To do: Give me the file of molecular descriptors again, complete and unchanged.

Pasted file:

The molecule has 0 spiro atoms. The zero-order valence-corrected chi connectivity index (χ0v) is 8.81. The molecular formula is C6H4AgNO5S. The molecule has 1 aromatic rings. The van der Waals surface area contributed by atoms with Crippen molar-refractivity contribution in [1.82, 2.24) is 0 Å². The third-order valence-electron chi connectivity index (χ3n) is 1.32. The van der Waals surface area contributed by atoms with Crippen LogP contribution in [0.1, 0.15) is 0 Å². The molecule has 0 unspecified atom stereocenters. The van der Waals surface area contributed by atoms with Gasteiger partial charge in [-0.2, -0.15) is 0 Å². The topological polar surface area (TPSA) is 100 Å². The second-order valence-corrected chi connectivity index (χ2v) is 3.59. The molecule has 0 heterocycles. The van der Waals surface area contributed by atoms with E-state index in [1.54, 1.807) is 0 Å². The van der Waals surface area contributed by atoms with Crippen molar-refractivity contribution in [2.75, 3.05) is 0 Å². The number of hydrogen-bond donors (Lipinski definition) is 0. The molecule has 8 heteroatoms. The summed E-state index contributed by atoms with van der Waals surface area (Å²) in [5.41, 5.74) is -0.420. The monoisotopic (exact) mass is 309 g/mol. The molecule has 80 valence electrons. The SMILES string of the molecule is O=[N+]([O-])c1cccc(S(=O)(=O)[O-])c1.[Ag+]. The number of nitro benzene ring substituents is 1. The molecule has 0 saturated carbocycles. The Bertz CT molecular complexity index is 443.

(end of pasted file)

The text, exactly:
The molecule has 0 spiro atoms. The zero-order valence-corrected chi connectivity index (χ0v) is 8.81. The molecular formula is C6H4AgNO5S. The molecule has 1 aromatic rings. The van der Waals surface area contributed by atoms with Crippen molar-refractivity contribution in [1.82, 2.24) is 0 Å². The third-order valence-electron chi connectivity index (χ3n) is 1.32. The van der Waals surface area contributed by atoms with Crippen LogP contribution in [0.1, 0.15) is 0 Å². The molecule has 0 unspecified atom stereocenters. The van der Waals surface area contributed by atoms with Gasteiger partial charge in [-0.2, -0.15) is 0 Å². The topological polar surface area (TPSA) is 100 Å². The second-order valence-corrected chi connectivity index (χ2v) is 3.59. The molecule has 0 heterocycles. The van der Waals surface area contributed by atoms with E-state index in [1.54, 1.807) is 0 Å². The van der Waals surface area contributed by atoms with Crippen molar-refractivity contribution in [2.75, 3.05) is 0 Å². The number of hydrogen-bond donors (Lipinski definition) is 0. The molecule has 8 heteroatoms. The summed E-state index contributed by atoms with van der Waals surface area (Å²) in [5.41, 5.74) is -0.420. The monoisotopic (exact) mass is 309 g/mol. The molecule has 80 valence electrons. The SMILES string of the molecule is O=[N+]([O-])c1cccc(S(=O)(=O)[O-])c1.[Ag+]. The number of nitro benzene ring substituents is 1. The molecule has 0 saturated carbocycles. The Bertz CT molecular complexity index is 443.